Some conservative commentators and politicians argue that economic inequality isn’t a problem. They claim that as long as there’s opportunity and social mobility, inequality in income and wealth doesn’t matter. They’re wrong, because high levels of economic inequality mean that social mobility is limited and opportunity is far from equal. 
One of the conservatives’ arguments is that economic growth provides opportunity and mobility regardless of inequality. However, almost all of the income and wealth generated by economic growth is going to the already well-off. For example, since the economic recovery began in 2009, 95% of income growth has gone to the richest 1% of the population. That doesn’t leave much opportunity or mobility for the other 99%.
There are at least five reasons that high levels of economic inequality are a problem. The first three are directly linked to social mobility and opportunity. I’ll cover those in this post. The other two reasons are that high levels of inequality undermine our economy and democracy. I’ll cover those in my next post. In a third post, I’ll focus on the effects of inequality on children.
Economic inequality is a problem because low income and wealth limit the ability to invest in a better future for oneself and for one’s children (e.g., in education or in living in better housing or a better community). They increase the likelihood of being stuck in a neighborhood that lacks opportunity (e.g., good schools and jobs) and the likelihood of living in an environment that is unhealthy and stressful (which does long-term harm to a young child’s brain development and, therefore, to his or her chances for success in school and in life). 
High levels of inequality produce high levels of residential segregation by economic status. Low income communities don’t have the resources to provide the public safety or good schools that high income communities can. Access to jobs and a safe, clean environment are more likely to be found in high income communities. Children growing up in neighborhoods where low income families are concentrated have worse outcomes in school and in life. The reverse is true as well: children from neighborhoods of concentrated wealth do best. The portion of families living in neighborhoods of concentrated wealth or concentrated poverty more than doubled between 1970 and 2009. The portion of families living in middle-income neighborhoods declined from 65% to 42%.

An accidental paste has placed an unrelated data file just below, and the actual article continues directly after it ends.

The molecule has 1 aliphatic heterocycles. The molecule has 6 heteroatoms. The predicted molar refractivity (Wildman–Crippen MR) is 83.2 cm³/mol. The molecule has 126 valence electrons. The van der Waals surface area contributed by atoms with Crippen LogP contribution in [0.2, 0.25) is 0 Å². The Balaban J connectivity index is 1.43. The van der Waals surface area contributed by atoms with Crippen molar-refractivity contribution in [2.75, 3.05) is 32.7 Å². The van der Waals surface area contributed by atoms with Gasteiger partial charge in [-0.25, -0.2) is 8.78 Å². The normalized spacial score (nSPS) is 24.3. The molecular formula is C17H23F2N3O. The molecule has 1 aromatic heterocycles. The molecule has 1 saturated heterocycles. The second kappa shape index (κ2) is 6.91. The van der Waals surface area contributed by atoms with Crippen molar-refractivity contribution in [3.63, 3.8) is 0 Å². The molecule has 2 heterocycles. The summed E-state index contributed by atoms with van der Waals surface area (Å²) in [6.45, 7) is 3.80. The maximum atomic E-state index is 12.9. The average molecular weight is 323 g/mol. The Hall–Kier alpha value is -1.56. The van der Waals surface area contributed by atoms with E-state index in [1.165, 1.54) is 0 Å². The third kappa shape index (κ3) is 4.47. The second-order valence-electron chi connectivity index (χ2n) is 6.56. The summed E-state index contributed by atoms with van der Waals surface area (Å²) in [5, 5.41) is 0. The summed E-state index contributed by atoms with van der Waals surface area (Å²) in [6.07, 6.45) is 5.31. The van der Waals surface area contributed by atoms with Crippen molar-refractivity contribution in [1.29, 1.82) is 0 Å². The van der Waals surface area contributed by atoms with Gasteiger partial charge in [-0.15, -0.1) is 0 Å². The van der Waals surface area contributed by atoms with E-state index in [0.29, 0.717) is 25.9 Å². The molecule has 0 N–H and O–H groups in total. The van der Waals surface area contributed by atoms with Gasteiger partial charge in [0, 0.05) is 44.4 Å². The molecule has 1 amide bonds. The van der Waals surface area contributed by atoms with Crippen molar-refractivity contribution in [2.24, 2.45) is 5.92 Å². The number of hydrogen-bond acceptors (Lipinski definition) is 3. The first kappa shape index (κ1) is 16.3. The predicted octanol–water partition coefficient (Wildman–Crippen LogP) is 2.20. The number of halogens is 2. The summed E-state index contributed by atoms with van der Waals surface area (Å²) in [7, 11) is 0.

Growing economic inequality leads to growing educational inequality. While the gap in educational outcomes between blacks and whites has closed somewhat in recent years, the gap based on class (i.e., socioeconomic status) has widened. This gap is evident even before children start school: rich children score much higher on tests of school readiness than poor children do. At the other end of the educational spectrum, the high cost of college impedes access to higher education and high levels of post-college debt limit economic opportunities and mobility in adulthood. Children from lower income families are more likely to leave college with high levels of debt that limit their opportunities to save, to buy a home, to invest in further education, or to start a business. Between 1995 and 2013, the bottom half of the population economically (which includes many in the middle class) had college debt more than double relative to their incomes. Meanwhile, the top 5% of the population saw no increase in college debt relative to their incomes and had debt levels that were one-seventh of those of the bottom half.
In my next post, I’ll look at the effects of inequality on our economy and democracy.
 Bernstein, J., & Spielberg, B. (6/5/15). “Inequality matters,” The Atlantic
 Pollak, S., et al. (July 2015). “Association of child poverty, brain development, and academic achievement,” JAMA Pediatrics